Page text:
Has your computer slowed down unexplainably? Do you see applications you didn't install - things like online gambling, or pornography dialers? You've got spyware. And finally, the government's trying to do something about this pesky, invasive software.
Calling it deceptive marketing, the Federal Trade Commission is going after what could be one of the internet's biggest users of spyware - hidden software that tracks consumer traffic on the internet, changes computer settings and triggers endless popup ads.
Lydia Parnes, Federal Trade Commission: "Today's case challenges the practices of Seismic Entertainment Productions Protection Incorporated, Smartbot.net and Sanford Wallace."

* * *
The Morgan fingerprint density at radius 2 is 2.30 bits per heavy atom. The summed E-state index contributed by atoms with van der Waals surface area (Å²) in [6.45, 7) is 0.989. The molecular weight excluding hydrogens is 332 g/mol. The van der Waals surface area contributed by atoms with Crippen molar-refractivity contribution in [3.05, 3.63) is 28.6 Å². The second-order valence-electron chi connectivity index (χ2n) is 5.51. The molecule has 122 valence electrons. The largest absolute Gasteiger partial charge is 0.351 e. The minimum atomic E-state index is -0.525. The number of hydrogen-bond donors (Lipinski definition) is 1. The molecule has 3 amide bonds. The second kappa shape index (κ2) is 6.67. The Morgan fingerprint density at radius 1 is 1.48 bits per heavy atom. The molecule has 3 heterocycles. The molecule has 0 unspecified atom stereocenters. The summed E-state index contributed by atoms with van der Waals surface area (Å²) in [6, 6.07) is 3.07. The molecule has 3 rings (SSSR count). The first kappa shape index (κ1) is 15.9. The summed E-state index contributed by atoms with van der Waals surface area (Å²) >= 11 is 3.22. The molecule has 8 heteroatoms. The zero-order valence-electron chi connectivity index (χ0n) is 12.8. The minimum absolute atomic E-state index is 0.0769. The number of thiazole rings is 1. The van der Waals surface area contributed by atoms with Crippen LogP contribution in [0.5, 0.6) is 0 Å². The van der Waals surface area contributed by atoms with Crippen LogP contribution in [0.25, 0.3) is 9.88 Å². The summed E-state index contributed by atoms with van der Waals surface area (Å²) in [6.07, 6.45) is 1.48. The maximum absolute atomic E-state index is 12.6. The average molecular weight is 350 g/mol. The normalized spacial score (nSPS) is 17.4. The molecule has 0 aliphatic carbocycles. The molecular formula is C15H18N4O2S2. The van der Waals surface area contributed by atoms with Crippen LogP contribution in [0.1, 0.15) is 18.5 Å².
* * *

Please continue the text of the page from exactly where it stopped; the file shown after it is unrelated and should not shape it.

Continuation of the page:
In the government's first spyware crackdown, the commission alleges the companies changed user home pages, sent popup ads, modified internet browsers and changed keyboard settings. And, the FTC says, the companies sent bogus warnings, telling the user their computer is infected with spyware and the company's software should be purchased to get rid of it.
"The defendants were selling software to fix the problem they just caused - my definition of on-line hutzpah."
The companies had no comment on the FTC's investigation, which was set off by hundreds of consumer complaints.
To avoid spyware, computer users should keep browser software up to date, install firewalls and don't click on links to popup windows. Install and use anti-spyware software from a reliable vendor - two industry standards are Ad-Aware, and Spybot Search and Destroy. Each will find things the other will not, so you might consider running both, at least once a week.